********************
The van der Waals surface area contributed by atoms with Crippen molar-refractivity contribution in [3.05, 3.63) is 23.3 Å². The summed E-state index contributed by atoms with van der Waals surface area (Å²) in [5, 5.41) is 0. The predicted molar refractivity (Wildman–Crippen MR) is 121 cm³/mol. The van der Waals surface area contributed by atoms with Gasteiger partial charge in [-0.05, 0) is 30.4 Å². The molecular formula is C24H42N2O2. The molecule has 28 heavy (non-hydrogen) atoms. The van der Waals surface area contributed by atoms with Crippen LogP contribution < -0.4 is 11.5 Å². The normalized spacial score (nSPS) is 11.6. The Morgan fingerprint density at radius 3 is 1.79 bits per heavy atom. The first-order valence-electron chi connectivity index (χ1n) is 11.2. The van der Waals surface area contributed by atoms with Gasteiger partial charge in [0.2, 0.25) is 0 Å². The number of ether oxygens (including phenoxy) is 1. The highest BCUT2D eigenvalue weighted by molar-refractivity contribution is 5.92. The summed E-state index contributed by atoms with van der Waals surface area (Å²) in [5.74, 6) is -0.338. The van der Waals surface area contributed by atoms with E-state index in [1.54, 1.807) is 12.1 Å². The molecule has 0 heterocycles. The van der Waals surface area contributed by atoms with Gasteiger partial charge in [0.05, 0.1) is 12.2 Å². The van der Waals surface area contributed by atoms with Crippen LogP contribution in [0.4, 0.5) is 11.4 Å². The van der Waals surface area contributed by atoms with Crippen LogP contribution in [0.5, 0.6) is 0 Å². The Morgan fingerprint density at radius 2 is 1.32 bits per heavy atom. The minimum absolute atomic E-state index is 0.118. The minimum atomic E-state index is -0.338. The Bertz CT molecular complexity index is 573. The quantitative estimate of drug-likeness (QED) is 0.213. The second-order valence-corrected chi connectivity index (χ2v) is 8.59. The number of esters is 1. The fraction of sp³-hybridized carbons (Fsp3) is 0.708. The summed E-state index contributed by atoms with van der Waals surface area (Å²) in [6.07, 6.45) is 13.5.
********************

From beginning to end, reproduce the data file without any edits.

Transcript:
The van der Waals surface area contributed by atoms with Crippen molar-refractivity contribution in [3.05, 3.63) is 23.3 Å². The summed E-state index contributed by atoms with van der Waals surface area (Å²) in [5, 5.41) is 0. The predicted molar refractivity (Wildman–Crippen MR) is 121 cm³/mol. The van der Waals surface area contributed by atoms with Gasteiger partial charge in [-0.05, 0) is 30.4 Å². The molecular formula is C24H42N2O2. The molecule has 28 heavy (non-hydrogen) atoms. The van der Waals surface area contributed by atoms with Crippen LogP contribution < -0.4 is 11.5 Å². The normalized spacial score (nSPS) is 11.6. The Morgan fingerprint density at radius 3 is 1.79 bits per heavy atom. The first-order valence-electron chi connectivity index (χ1n) is 11.2. The van der Waals surface area contributed by atoms with Gasteiger partial charge in [0.2, 0.25) is 0 Å². The number of ether oxygens (including phenoxy) is 1. The highest BCUT2D eigenvalue weighted by molar-refractivity contribution is 5.92. The summed E-state index contributed by atoms with van der Waals surface area (Å²) in [5.74, 6) is -0.338. The van der Waals surface area contributed by atoms with E-state index in [1.54, 1.807) is 12.1 Å². The molecule has 0 heterocycles. The van der Waals surface area contributed by atoms with Gasteiger partial charge in [0.05, 0.1) is 12.2 Å². The van der Waals surface area contributed by atoms with Crippen LogP contribution in [0.4, 0.5) is 11.4 Å². The van der Waals surface area contributed by atoms with Crippen LogP contribution in [0.5, 0.6) is 0 Å². The Morgan fingerprint density at radius 2 is 1.32 bits per heavy atom. The minimum absolute atomic E-state index is 0.118. The minimum atomic E-state index is -0.338. The Bertz CT molecular complexity index is 573. The quantitative estimate of drug-likeness (QED) is 0.213. The second-order valence-corrected chi connectivity index (χ2v) is 8.59. The number of esters is 1. The fraction of sp³-hybridized carbons (Fsp3) is 0.708. The summed E-state index contributed by atoms with van der Waals surface area (Å²) in [6.07, 6.45) is 13.5.